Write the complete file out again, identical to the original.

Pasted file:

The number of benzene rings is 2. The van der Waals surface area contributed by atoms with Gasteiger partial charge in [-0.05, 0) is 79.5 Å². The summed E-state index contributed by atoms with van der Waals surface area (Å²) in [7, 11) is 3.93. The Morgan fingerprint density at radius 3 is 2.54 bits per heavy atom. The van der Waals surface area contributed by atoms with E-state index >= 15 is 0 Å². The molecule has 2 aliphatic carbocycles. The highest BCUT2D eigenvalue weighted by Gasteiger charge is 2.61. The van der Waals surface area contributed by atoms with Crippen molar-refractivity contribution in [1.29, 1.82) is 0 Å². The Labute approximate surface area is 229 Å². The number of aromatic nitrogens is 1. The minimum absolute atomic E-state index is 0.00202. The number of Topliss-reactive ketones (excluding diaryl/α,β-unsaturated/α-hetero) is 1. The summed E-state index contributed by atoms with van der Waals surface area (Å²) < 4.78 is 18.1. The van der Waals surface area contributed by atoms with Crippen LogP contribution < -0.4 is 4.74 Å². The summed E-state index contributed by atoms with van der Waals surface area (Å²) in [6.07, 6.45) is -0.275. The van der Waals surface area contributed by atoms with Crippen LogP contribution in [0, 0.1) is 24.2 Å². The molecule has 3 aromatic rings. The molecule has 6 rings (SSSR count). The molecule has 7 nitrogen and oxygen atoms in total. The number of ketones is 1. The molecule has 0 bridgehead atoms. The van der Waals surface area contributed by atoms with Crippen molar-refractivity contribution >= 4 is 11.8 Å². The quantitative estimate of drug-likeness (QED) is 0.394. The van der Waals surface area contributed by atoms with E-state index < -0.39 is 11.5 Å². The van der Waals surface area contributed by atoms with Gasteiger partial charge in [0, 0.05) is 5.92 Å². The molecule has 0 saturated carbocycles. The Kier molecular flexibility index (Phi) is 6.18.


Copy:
The number of benzene rings is 2. The van der Waals surface area contributed by atoms with Gasteiger partial charge in [-0.05, 0) is 79.5 Å². The summed E-state index contributed by atoms with van der Waals surface area (Å²) in [7, 11) is 3.93. The Morgan fingerprint density at radius 3 is 2.54 bits per heavy atom. The van der Waals surface area contributed by atoms with E-state index >= 15 is 0 Å². The molecule has 2 aliphatic carbocycles. The highest BCUT2D eigenvalue weighted by Gasteiger charge is 2.61. The van der Waals surface area contributed by atoms with Crippen molar-refractivity contribution in [1.29, 1.82) is 0 Å². The Labute approximate surface area is 229 Å². The number of aromatic nitrogens is 1. The minimum absolute atomic E-state index is 0.00202. The number of Topliss-reactive ketones (excluding diaryl/α,β-unsaturated/α-hetero) is 1. The summed E-state index contributed by atoms with van der Waals surface area (Å²) < 4.78 is 18.1. The van der Waals surface area contributed by atoms with Crippen LogP contribution < -0.4 is 4.74 Å². The summed E-state index contributed by atoms with van der Waals surface area (Å²) in [6.07, 6.45) is -0.275. The van der Waals surface area contributed by atoms with Crippen LogP contribution in [0, 0.1) is 24.2 Å². The molecule has 3 aromatic rings. The molecule has 6 rings (SSSR count). The molecule has 7 nitrogen and oxygen atoms in total. The number of ketones is 1. The molecule has 0 bridgehead atoms. The van der Waals surface area contributed by atoms with Crippen molar-refractivity contribution >= 4 is 11.8 Å². The quantitative estimate of drug-likeness (QED) is 0.394. The van der Waals surface area contributed by atoms with E-state index < -0.39 is 11.5 Å². The van der Waals surface area contributed by atoms with Gasteiger partial charge in [0, 0.05) is 5.92 Å². The molecule has 0 saturated carbocycles. The Kier molecular flexibility index (Phi) is 6.18.